Keep Focused On Security This Holiday Season

By Cheryl McGrath

Cyber security continues to be a top priority for Canadian companies. With the threat landscape changing daily, senior executives and boards of directors should ensure their IT security teams continuously re-assess if the organization’s security strategy and program are in line with current business needs, and make adjustments as necessary.

Yet, while focusing on security year-round is critical to minimizing cyber risk, the holiday season is a particular time of year when companies should ensure their security teams and employees are following some security best practices.

Beware of BYOD

As the world gets more connected, many organizations are implementing “bring your own device” (BYOD) policies. While convenient on a small scale, bringing hundreds or thousands of internet-connected devices into an organization can present serious security risks. During the holiday season, companies should anticipate a surge in employees connecting shiny new toys—smart phones, tablets, laptops, among others—to the corporate network, increasing the potential for new threats.

It is important to detail what is and is not acceptable when using personal devices at work. Easily accessible virtual private networks (VPNs), password-protected devices and security training and education can go a long way.

Be Alert to Insiders

When companies think of a cyberattack, many might envision someone from across the country or world clacking away at a keyboard—mining for juicy information.

The reality is much more boring but no less dangerous. Those already within your organization—or third parties such as temporary employees or sub-contractors your organization may employ during the holidays—are among the highest security risks.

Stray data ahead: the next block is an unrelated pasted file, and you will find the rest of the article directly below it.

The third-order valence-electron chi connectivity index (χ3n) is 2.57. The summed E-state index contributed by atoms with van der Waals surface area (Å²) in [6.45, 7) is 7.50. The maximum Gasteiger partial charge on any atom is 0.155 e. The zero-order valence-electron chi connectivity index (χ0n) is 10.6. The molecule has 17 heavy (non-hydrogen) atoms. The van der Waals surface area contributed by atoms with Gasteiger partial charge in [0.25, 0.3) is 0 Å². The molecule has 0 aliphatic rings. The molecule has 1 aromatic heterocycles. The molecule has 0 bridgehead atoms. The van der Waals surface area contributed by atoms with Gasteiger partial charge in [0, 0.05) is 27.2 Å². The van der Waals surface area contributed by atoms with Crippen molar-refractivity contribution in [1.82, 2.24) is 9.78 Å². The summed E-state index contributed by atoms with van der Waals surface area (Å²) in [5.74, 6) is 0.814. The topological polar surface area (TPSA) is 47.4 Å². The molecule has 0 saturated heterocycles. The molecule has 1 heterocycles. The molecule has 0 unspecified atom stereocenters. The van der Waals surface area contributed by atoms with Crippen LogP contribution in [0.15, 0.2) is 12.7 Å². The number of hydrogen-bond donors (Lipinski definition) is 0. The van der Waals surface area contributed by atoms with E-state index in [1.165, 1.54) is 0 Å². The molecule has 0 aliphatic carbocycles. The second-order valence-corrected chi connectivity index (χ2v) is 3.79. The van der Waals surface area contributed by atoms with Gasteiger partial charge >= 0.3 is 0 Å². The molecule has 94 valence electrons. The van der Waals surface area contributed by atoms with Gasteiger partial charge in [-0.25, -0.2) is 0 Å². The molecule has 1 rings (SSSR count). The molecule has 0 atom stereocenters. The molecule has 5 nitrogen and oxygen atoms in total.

Since many employees or contactors are granted access to buildings, company information and other sensitive materials, they can easily slip past initial defenses, such as firewalls. Educating employees on how to look for possible “bad actors” in your organization is one big way to help curb the insider threat and third-party risk.

Look Out for Holiday Phishing

One of the most common ways information is stolen from organizations is via email phishing scams. Today, ransomware—malicious software that holds information “for ransom” until an amount is paid to the attacker—is often delivered via phishing emails.

Identifying a phishing or ransomware email is becoming increasingly difficult, and the holiday season is a prime time for attackers to catch unsuspecting online shoppers—such as human resources departments purchasing gifts for employees. Malicious emails grow more sophisticated by the day, so it’s important to train employees on what to look for and know what steps to take if they receive one.

Don’t Forget the Power of the Password

Passwords have become such a huge part of our working lives, it’s easy to take them for granted. And especially during the holidays when we get wrapped up in the end-of-year craze. Don’t. This lax attitude is exactly what hackers prey upon.

Passwords continue to serve as a first line of defense. At a minimum, employees should change them frequently (at least every 90 days), make them at least 12 characters and ensure they consist of numbers, letters, special symbols and a mix of upper- and lower-case letters.

Password manager tools are available to help create complex passwords, as well as keep track of which ones go to which accounts.

Keep the Holidays Happy

As 2016 comes to a close, there are many areas companies need to focus to help make the year a complete success. Ensuring the organization stays safe and minimizes risk needs to be one of those priorities, but it requires the help from every employee in the company. With everyone on board, it hopefully will be a more joyous holiday season and a happy new year for all.

Cheryl McGrath is the country general manager in Canada for Optiv. Previously, she served as district manager for EMC where she led an enterprise district in Canada, and held multiple leadership positions at Xerox Canada.